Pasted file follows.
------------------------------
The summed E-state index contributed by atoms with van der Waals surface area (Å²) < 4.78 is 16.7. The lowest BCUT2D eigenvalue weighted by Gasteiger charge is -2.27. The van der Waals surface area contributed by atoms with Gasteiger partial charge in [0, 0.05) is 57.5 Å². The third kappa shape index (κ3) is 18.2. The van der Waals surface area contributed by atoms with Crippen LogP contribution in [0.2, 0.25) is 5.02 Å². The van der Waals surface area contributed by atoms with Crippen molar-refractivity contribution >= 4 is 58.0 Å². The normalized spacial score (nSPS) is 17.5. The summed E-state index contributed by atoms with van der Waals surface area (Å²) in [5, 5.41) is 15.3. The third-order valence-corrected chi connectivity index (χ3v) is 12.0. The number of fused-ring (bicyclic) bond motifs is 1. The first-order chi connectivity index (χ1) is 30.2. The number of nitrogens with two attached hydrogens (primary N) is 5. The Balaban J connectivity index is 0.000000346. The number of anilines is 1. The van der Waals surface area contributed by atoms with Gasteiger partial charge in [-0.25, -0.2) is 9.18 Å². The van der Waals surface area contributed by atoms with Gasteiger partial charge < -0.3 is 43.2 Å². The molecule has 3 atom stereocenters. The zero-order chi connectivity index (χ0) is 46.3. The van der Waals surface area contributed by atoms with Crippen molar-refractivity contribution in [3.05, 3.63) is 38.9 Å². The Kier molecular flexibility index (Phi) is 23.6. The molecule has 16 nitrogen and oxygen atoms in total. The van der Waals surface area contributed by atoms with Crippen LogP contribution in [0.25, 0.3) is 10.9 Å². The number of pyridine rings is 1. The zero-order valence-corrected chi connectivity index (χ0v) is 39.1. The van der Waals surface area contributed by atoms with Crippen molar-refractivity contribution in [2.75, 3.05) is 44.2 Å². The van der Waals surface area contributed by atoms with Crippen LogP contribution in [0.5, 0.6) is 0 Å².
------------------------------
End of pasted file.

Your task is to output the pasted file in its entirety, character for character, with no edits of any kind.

The summed E-state index contributed by atoms with van der Waals surface area (Å²) < 4.78 is 16.7. The lowest BCUT2D eigenvalue weighted by Gasteiger charge is -2.27. The van der Waals surface area contributed by atoms with Gasteiger partial charge in [0, 0.05) is 57.5 Å². The third kappa shape index (κ3) is 18.2. The van der Waals surface area contributed by atoms with Crippen LogP contribution in [0.2, 0.25) is 5.02 Å². The van der Waals surface area contributed by atoms with Crippen molar-refractivity contribution >= 4 is 58.0 Å². The normalized spacial score (nSPS) is 17.5. The summed E-state index contributed by atoms with van der Waals surface area (Å²) in [5, 5.41) is 15.3. The third-order valence-corrected chi connectivity index (χ3v) is 12.0. The number of fused-ring (bicyclic) bond motifs is 1. The first-order chi connectivity index (χ1) is 30.2. The number of nitrogens with two attached hydrogens (primary N) is 5. The Balaban J connectivity index is 0.000000346. The number of anilines is 1. The van der Waals surface area contributed by atoms with Gasteiger partial charge in [-0.25, -0.2) is 9.18 Å². The van der Waals surface area contributed by atoms with Gasteiger partial charge < -0.3 is 43.2 Å². The molecule has 3 atom stereocenters. The zero-order chi connectivity index (χ0) is 46.3. The van der Waals surface area contributed by atoms with Crippen molar-refractivity contribution in [3.05, 3.63) is 38.9 Å². The Kier molecular flexibility index (Phi) is 23.6. The molecule has 16 nitrogen and oxygen atoms in total. The van der Waals surface area contributed by atoms with Crippen LogP contribution in [0.25, 0.3) is 10.9 Å². The number of pyridine rings is 1. The zero-order valence-corrected chi connectivity index (χ0v) is 39.1. The van der Waals surface area contributed by atoms with Crippen molar-refractivity contribution in [2.75, 3.05) is 44.2 Å². The van der Waals surface area contributed by atoms with Crippen LogP contribution in [0.5, 0.6) is 0 Å².